Former PM Tony Abbott is among a selection of conservative Coalition MPs speaking out against Malcolm Turnbull’s proposal to let power companies buy foreign permits to meet emissions targets, according to a report in The Australian this week.
Abbott has reportedly lashed out against the man who usurped him in 2015, alleging the in-principle plan is simply a poorly-disguised carbon tax.
The reaction stems from the Government’s end-of-2017 review of its climate policies, in which energy and environment minister Josh Frydenberg discussed allowing companies to buy carbon permits from foreign markets for inclusion in their domestic emissions figures.
“As flagged in 2015, the review considered the role of international units and as a result the government has now given in-principle support for their use,” Frydenberg wrote.
“The final decision on the timing and appropriate quantity and quality limits will be taken by 2020 following further consultation and detailed analysis.”
Abbott has, according to The Australian, said he is as strongly against this policy as he was against the carbon tax during his time as prime minister, saying a policy of allowing the purchase of foreign tax credits would be open for rorts.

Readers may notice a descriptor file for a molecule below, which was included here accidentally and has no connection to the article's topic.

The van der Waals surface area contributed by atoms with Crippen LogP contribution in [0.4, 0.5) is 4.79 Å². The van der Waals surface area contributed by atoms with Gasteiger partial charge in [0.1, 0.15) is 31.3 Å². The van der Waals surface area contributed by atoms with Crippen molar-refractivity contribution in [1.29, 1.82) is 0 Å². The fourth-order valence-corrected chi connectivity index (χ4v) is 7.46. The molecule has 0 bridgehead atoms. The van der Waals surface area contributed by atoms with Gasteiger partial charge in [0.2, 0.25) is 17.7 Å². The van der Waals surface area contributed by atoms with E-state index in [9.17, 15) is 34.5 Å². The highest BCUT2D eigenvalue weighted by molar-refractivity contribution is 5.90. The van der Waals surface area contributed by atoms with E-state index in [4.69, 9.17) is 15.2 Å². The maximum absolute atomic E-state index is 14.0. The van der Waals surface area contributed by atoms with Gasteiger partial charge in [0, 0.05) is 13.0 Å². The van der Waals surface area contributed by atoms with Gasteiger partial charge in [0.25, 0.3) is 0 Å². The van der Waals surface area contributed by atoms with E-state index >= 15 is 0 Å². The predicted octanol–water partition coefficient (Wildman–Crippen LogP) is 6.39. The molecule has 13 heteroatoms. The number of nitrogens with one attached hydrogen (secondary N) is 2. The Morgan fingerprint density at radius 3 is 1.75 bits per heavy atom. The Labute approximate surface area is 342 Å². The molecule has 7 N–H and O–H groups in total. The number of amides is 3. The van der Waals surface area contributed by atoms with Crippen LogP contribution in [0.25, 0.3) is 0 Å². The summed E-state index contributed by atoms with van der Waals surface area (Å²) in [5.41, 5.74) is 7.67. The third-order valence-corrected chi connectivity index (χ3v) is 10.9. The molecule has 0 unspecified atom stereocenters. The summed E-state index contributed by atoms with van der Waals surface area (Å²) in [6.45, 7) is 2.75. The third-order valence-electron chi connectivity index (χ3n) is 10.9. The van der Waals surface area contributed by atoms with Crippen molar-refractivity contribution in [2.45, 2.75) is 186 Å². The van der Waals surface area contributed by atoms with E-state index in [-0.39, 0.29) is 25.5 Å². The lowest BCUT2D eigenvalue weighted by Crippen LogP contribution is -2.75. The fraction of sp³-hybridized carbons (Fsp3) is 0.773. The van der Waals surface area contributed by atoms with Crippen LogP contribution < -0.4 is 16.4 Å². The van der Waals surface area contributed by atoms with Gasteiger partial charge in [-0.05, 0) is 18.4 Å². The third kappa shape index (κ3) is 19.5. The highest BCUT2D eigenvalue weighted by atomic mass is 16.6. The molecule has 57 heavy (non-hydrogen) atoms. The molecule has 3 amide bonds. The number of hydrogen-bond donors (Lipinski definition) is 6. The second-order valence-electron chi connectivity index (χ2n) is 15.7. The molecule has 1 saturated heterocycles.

“I don’t support carbon trading, which is a carbon tax under a different name, and I certainly don’t support overseas carbon credits being available to Australian businesses,” Abbott was quoted as saying.
“That just means that Aussie customers end up shovelling our money to foreign carbon traders, and we all know the potential for rorts there.”
Frydenberg, also quoted by The Australian, reportedly dismissed Abbott’s complaints.
“Since [Abbott’s leadership ended in 2015], we have conducted a major climate review in which industry groups representing energy intensive businesses across the economy including the BCA, AiG and in the Minerals Council have made it very clear they strongly support the use of international permits,” Frydenberg was quoted.
“It is worth noting that Mr Abbott’s position on international permits is closer to the Greens than that of Australia’s big employers.”